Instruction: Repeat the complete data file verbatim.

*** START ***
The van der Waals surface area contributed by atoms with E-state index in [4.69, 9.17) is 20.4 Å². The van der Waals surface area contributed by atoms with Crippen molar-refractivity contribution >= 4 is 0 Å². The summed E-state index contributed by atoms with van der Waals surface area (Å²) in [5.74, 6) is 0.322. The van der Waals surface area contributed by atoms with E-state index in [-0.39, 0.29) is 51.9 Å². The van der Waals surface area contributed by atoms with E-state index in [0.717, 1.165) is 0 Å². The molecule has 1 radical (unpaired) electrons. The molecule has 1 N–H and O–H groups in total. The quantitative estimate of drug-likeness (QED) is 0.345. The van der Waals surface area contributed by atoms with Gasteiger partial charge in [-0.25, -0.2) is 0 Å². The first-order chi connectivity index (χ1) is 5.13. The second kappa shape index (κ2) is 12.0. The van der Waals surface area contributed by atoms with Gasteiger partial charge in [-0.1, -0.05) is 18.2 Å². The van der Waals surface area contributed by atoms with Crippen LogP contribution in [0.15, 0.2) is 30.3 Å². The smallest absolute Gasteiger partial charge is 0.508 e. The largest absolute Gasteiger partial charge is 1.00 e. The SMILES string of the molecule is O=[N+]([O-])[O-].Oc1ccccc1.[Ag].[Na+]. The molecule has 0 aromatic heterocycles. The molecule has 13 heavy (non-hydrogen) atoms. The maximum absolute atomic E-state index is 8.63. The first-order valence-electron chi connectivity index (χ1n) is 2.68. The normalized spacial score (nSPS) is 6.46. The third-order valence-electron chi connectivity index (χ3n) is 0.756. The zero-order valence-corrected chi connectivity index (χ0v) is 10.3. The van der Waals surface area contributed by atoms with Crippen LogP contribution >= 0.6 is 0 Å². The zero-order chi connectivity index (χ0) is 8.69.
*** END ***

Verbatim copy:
The van der Waals surface area contributed by atoms with E-state index in [4.69, 9.17) is 20.4 Å². The van der Waals surface area contributed by atoms with Crippen molar-refractivity contribution >= 4 is 0 Å². The summed E-state index contributed by atoms with van der Waals surface area (Å²) in [5.74, 6) is 0.322. The van der Waals surface area contributed by atoms with E-state index in [-0.39, 0.29) is 51.9 Å². The van der Waals surface area contributed by atoms with E-state index in [0.717, 1.165) is 0 Å². The molecule has 1 radical (unpaired) electrons. The molecule has 1 N–H and O–H groups in total. The quantitative estimate of drug-likeness (QED) is 0.345. The van der Waals surface area contributed by atoms with Gasteiger partial charge in [-0.25, -0.2) is 0 Å². The first-order chi connectivity index (χ1) is 5.13. The second kappa shape index (κ2) is 12.0. The van der Waals surface area contributed by atoms with Gasteiger partial charge in [-0.1, -0.05) is 18.2 Å². The van der Waals surface area contributed by atoms with Crippen LogP contribution in [0.15, 0.2) is 30.3 Å². The smallest absolute Gasteiger partial charge is 0.508 e. The largest absolute Gasteiger partial charge is 1.00 e. The SMILES string of the molecule is O=[N+]([O-])[O-].Oc1ccccc1.[Ag].[Na+]. The molecule has 0 aromatic heterocycles. The molecule has 13 heavy (non-hydrogen) atoms. The maximum absolute atomic E-state index is 8.63. The first-order valence-electron chi connectivity index (χ1n) is 2.68. The normalized spacial score (nSPS) is 6.46. The third-order valence-electron chi connectivity index (χ3n) is 0.756. The zero-order valence-corrected chi connectivity index (χ0v) is 10.3. The van der Waals surface area contributed by atoms with Crippen LogP contribution >= 0.6 is 0 Å². The zero-order chi connectivity index (χ0) is 8.69.